Monday, May 25, 2009

Hamilton 987 movement revealed

Modern movements are mostly mass-produced - in fact, it has been said that some are untouched by human hand.  While the technology and the use of exotic materials has progressed indeed, there is something enduring about a movement made the "old-fashioned" way.  In the first half of the 20th century, Hamilton was in the forefront of American watch manufacture.  This 987 movement was made at the very beginning of the Great Depression.  Although it is a production-line movement, it does show considerable attention to detail.  The size is 6/0 which makes it just about 1" diameter (see a good explanation here).


body dialside
The dial side of the body is decorated with pearlage, done by hand.  The serial number 4092105 dates the movement to 1929 or 1930.  There are three holes for the dial posts as opposed to only two on later movements.  The cross-headed brass heads are for adjusting the lever banking pins.  The balance pivot cap jewel can be seen just below, held by two tiny countersunk screws - later movements use just one.  On the minus side, there is an off-center staking on the pallet pivot jewel and the balance pivot cap seems to have taken a hit :-(


body topside
The top side is also decorated with pearlage.  The banking pins are eccentric which allows the banking to be adjusted merely by turning the screws - instead of the tedious shaving or staking used on modern watches where the banking is formed as an integral part of the pallet bridge.  Other watches have bendable posts which can snap and, when bent, become out-of-square with the pallet lever unless you do it correctly which is really, really difficult.


bridges
Here we see the côtes de geneve decoration on the bridges.  The machining on the two wheels is beautifully done with beveling and undercutting plus that nice helical effect.  Not sure of the correct term but it's done by scribing from the center radially outward while the wheel is turned at constant speed.  The jewels are held in chatons, including the center-wheel jewel which is quite unusual.  The engraving was filled with black enamel originally, most of it gone now.


keyless works
The keyless work is simplicity itself and shows it's pocket watch origins - no pesky wire springs or pressed tin here!!  The minute wheel shows little sign of wear for a 80-year old watch.


pallet lever bridge
The pallet lever bridge is shaped symmetrically and the stamped numbers match the serial number marked on the movement body.  These movements are from an era when parts were tweaked to fit together during manufacture, as opposed to being assembled from fully interchangeable parts.  Hence the need to match numbers in a similar way to other machinery such as handguns or rifles where "matched numbers" are de rigeur.


pallet lever
Sorry about the poor shot of the pallet lever.  The lever is pretty plain compared to the rest of the movement - no beveling, for example.  The shaft appears to be bent but it will be left as-is.  It is so easy to "repair" a perceived problem only to find that the movement stops working!  So, unless escapement mis-locking occurs, it will be left alone.


balance and cock
The balance cock is held firmly in place with three posts as opposed to the more modern two.  The hairspring is of blued spring steel and, as such, is affected by temperature.  This is offset to an extent by the temperature-compensated bi-metallic balance rim.  The rim also has four timing adjustment screws; there is a small scratch on one of the arms where someone slipped while making an adjustment.  Matching numbers, of course ;-)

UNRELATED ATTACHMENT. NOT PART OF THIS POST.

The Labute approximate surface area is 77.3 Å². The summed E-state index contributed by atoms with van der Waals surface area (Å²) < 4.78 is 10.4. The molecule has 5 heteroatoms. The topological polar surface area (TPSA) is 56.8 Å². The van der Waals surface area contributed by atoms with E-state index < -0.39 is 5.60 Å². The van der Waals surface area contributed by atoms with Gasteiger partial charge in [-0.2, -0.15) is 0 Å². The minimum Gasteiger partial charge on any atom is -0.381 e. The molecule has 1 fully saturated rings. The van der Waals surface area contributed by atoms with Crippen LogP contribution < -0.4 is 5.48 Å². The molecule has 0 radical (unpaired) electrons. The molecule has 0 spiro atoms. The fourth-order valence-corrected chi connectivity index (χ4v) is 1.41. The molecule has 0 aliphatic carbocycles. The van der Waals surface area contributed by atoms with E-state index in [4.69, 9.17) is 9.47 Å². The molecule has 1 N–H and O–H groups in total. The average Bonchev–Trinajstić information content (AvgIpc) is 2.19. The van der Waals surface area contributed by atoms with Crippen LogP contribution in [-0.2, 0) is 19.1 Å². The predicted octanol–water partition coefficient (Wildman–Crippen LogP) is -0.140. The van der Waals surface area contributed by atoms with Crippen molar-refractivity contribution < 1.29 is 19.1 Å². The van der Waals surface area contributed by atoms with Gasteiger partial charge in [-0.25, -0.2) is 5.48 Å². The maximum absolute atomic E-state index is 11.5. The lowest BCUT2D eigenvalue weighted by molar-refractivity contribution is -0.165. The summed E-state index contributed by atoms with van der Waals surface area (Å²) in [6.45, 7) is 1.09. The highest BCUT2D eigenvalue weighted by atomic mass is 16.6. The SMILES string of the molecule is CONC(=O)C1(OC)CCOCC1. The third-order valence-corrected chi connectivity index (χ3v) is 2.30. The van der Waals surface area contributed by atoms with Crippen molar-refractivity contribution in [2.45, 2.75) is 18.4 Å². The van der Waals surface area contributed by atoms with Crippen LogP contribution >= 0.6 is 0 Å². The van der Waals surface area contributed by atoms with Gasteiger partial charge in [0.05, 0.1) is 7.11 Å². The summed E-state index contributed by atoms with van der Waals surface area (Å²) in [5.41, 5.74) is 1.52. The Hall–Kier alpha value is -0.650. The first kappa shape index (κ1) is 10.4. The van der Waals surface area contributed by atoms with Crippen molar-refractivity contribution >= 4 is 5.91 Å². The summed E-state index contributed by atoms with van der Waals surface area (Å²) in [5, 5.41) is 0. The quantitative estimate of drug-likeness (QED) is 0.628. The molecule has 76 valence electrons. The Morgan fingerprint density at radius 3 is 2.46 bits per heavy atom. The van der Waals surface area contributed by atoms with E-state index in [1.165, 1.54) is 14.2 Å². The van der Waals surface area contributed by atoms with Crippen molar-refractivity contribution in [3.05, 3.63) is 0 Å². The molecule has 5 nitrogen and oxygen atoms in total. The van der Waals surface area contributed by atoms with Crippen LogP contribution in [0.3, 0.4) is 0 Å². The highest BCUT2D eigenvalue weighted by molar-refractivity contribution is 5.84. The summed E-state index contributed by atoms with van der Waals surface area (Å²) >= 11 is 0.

Best regards,

xpatUSA

Friday, May 22, 2009

Art Deco on an eBay Hamilton

Saw this nice-looking Hamilton on eBay and was lucky enough to win it. When it arrived the Art Deco influence was quite obvious. The phrase "Art Deco" was derived from a 1925 Paris exhibition - the "Exposition Internationale des Arts D├ęcoratifs et Industriels Modernes" - see here for more about that. Art Deco succeeded the Art Nouveau movement which was full of natural motifs e.g. vines, flowers and leaves and such. This watch dates from 1929 or 1930, according to the 987 movement serial number.



Above we see a square watch body, softened by rounded corners. This follows the Deco style of using basic geometric figures. This body style is repeated both in the minutes and the seconds chapter rings. However, the hands and the blocky hour markers owe more to the first world war than to the Art Deco movement, I think. Also, the Hamilton logo font itself is more reminiscent of the late industrial 1800's.



However, Art Deco returns when we move to the seconds sub-dial. The long markers and the angled fonts combine to form an implied 'sunburst' effect. The effect fails to an extent, because the font does not expand outwards which is why I say "implied". In this close-up view of the dial screen-printing it is clear that the technology of the time has room for improvement.



In this angled view, we see the parallel linear motifs on the side of the body, the motifs being very common in Art Deco - mimicking radiator grilles, speaker grilles, stiffening ribs on aeroplane skins and other 'modern' looking stuff.



Here we see another view of the side showing the 3 lines which are actual formed by a groove in the body and the two lines where the body joins with the bezel and the caseback.



Another popular Art Deco motif is the "ziggurat" which means a form whose cross-section is that of a staircase. Here a ziggurat is plainly visible on a lug. Ziggurats are found on other watches of the period, more usually in the form of step-sided bodies - a device to accomodate round movements into rectangular bodies, viz. Bulovas.

This watch was not running when received. However, while taking these pictures, it got dropped on the bench and has been running well ever since!


Best regards,

xpatUSA